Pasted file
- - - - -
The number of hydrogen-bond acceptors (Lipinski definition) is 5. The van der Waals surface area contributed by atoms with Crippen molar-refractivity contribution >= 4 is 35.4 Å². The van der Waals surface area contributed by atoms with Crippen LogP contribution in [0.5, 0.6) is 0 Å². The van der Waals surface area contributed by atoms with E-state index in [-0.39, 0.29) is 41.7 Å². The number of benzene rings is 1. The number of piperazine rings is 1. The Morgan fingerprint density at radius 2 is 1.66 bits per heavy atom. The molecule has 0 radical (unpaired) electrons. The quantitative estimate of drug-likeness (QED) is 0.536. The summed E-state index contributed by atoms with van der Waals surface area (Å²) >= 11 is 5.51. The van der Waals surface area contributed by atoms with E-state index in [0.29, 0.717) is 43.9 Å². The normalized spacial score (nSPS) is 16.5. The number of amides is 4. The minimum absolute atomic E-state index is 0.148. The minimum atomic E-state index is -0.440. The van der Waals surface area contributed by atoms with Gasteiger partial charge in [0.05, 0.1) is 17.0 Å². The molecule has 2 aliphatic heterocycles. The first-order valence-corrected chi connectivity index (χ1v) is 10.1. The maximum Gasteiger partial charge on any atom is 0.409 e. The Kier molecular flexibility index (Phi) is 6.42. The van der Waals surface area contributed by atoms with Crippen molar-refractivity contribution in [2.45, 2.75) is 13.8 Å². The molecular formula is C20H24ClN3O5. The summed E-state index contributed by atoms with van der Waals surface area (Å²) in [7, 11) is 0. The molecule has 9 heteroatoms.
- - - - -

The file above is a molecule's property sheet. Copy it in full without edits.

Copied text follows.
The number of hydrogen-bond acceptors (Lipinski definition) is 5. The van der Waals surface area contributed by atoms with Crippen molar-refractivity contribution >= 4 is 35.4 Å². The van der Waals surface area contributed by atoms with Crippen LogP contribution in [0.5, 0.6) is 0 Å². The van der Waals surface area contributed by atoms with E-state index in [-0.39, 0.29) is 41.7 Å². The number of benzene rings is 1. The number of piperazine rings is 1. The Morgan fingerprint density at radius 2 is 1.66 bits per heavy atom. The molecule has 0 radical (unpaired) electrons. The quantitative estimate of drug-likeness (QED) is 0.536. The summed E-state index contributed by atoms with van der Waals surface area (Å²) >= 11 is 5.51. The van der Waals surface area contributed by atoms with E-state index in [0.29, 0.717) is 43.9 Å². The normalized spacial score (nSPS) is 16.5. The number of amides is 4. The minimum absolute atomic E-state index is 0.148. The minimum atomic E-state index is -0.440. The van der Waals surface area contributed by atoms with Gasteiger partial charge in [0.05, 0.1) is 17.0 Å². The molecule has 2 aliphatic heterocycles. The first-order valence-corrected chi connectivity index (χ1v) is 10.1. The maximum Gasteiger partial charge on any atom is 0.409 e. The Kier molecular flexibility index (Phi) is 6.42. The van der Waals surface area contributed by atoms with Crippen molar-refractivity contribution in [2.45, 2.75) is 13.8 Å². The molecular formula is C20H24ClN3O5. The summed E-state index contributed by atoms with van der Waals surface area (Å²) in [7, 11) is 0. The molecule has 9 heteroatoms.